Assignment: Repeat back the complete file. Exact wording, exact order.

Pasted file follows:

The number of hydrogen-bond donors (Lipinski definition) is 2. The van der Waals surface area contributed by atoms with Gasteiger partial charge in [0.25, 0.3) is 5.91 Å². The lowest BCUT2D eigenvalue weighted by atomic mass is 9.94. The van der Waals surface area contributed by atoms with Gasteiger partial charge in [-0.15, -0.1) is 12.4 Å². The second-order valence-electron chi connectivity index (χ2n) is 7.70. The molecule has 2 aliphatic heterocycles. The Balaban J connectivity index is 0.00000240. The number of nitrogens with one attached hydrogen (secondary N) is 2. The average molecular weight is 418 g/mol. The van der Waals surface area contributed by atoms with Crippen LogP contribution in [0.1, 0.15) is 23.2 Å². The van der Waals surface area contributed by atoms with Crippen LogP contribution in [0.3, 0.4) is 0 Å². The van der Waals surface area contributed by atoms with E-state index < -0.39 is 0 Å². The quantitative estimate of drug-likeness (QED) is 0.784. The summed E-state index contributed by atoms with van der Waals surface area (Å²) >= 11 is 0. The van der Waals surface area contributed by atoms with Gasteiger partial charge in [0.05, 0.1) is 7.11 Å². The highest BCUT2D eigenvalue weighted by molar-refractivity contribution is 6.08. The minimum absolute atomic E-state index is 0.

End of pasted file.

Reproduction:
The number of hydrogen-bond donors (Lipinski definition) is 2. The van der Waals surface area contributed by atoms with Gasteiger partial charge in [0.25, 0.3) is 5.91 Å². The lowest BCUT2D eigenvalue weighted by atomic mass is 9.94. The van der Waals surface area contributed by atoms with Gasteiger partial charge in [-0.15, -0.1) is 12.4 Å². The second-order valence-electron chi connectivity index (χ2n) is 7.70. The molecule has 2 aliphatic heterocycles. The Balaban J connectivity index is 0.00000240. The number of nitrogens with one attached hydrogen (secondary N) is 2. The average molecular weight is 418 g/mol. The van der Waals surface area contributed by atoms with Crippen LogP contribution in [0.1, 0.15) is 23.2 Å². The van der Waals surface area contributed by atoms with Crippen LogP contribution in [0.3, 0.4) is 0 Å². The van der Waals surface area contributed by atoms with E-state index < -0.39 is 0 Å². The quantitative estimate of drug-likeness (QED) is 0.784. The summed E-state index contributed by atoms with van der Waals surface area (Å²) >= 11 is 0. The van der Waals surface area contributed by atoms with Gasteiger partial charge in [0.05, 0.1) is 7.11 Å². The highest BCUT2D eigenvalue weighted by molar-refractivity contribution is 6.08. The minimum absolute atomic E-state index is 0.